Date: Thursday 14 September 2017
Our Site Manager Nik Eason has been inspired by his two children to raise cash for the National Deaf Children’s Society – by climbing Mount Kilimanjaro in Tanzania, Africa’s highest mountain.
Nik (32), who lives in Bedford and works at Steppingley Gardens in Flitwick, hopes that he and his elder brother Mark (37) – who lives in Rushden, Northamptonshire and also works for us as a Customer Service Engineer – can raise more than £6,000 by both reaching the 5,895m (19,341 feet) summit.
The brothers have already received a big boost to their fundraising appeal, thanks to a £1,000 donation from our South Midlands team.
Nik says: “Both my children were born deaf, so I do a fair bit of charity work for the NDCS. The charity has helped us tremendously. Taylor Wimpey has also been a massive help. As well as giving this donation, they’ve allowed me a lot of time off for hospital visits and so on. It just shows how well they look after their employees.”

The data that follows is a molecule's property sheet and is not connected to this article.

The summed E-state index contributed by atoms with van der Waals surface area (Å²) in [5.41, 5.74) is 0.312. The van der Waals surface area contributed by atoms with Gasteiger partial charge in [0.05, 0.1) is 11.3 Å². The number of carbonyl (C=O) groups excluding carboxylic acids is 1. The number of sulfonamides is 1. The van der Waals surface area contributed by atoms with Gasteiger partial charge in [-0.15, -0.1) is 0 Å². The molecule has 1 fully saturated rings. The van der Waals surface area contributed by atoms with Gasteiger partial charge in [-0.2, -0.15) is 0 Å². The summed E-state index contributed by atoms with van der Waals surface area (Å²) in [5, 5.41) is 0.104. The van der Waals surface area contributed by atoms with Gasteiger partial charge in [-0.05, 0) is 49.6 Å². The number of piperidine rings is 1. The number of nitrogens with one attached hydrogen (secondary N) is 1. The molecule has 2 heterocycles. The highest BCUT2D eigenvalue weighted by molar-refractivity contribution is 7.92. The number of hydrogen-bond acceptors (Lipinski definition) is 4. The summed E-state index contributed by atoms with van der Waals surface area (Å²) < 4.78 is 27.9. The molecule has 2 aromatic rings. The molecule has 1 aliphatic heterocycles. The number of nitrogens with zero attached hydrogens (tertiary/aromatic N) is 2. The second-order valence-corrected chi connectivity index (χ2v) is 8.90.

The Eason brothers leave for Africa on 20th October, and hope to get up and down the huge mountain in six days.
“We’ve both done quite a bit of training in this country,” explains Nik. “Of course you never know how you will cope with the altitude, but hopefully we’ll be OK.”
There’s no clear reason why Nik and wife Kerry’s two children – Ava-Rose (four) and Charlie (two) – were both born profoundly deaf.
Both children have cochlear implants: electronic devices inserted into their inner ear in a four-hour operation, to provide sound signals to the brain.
“There isn’t actually any history of deafness on my side of the family or my wife’s side – it’s a bit of an anomaly,” says Nik. “It’s a very, very emotional moment when your child starts to hear for the first time. You see their eyes change when they start to hear. But it can be confusing for the child too, after perhaps a year of silence.”
He said both children had responded well to the implants – and Ava-Rose is due to start soon at a local mainstream school.
The NDCS has helped the family since their children were diagnosed – both with technical expertise and with psychological advice – and Nik adds: “Now I would like to give something back.”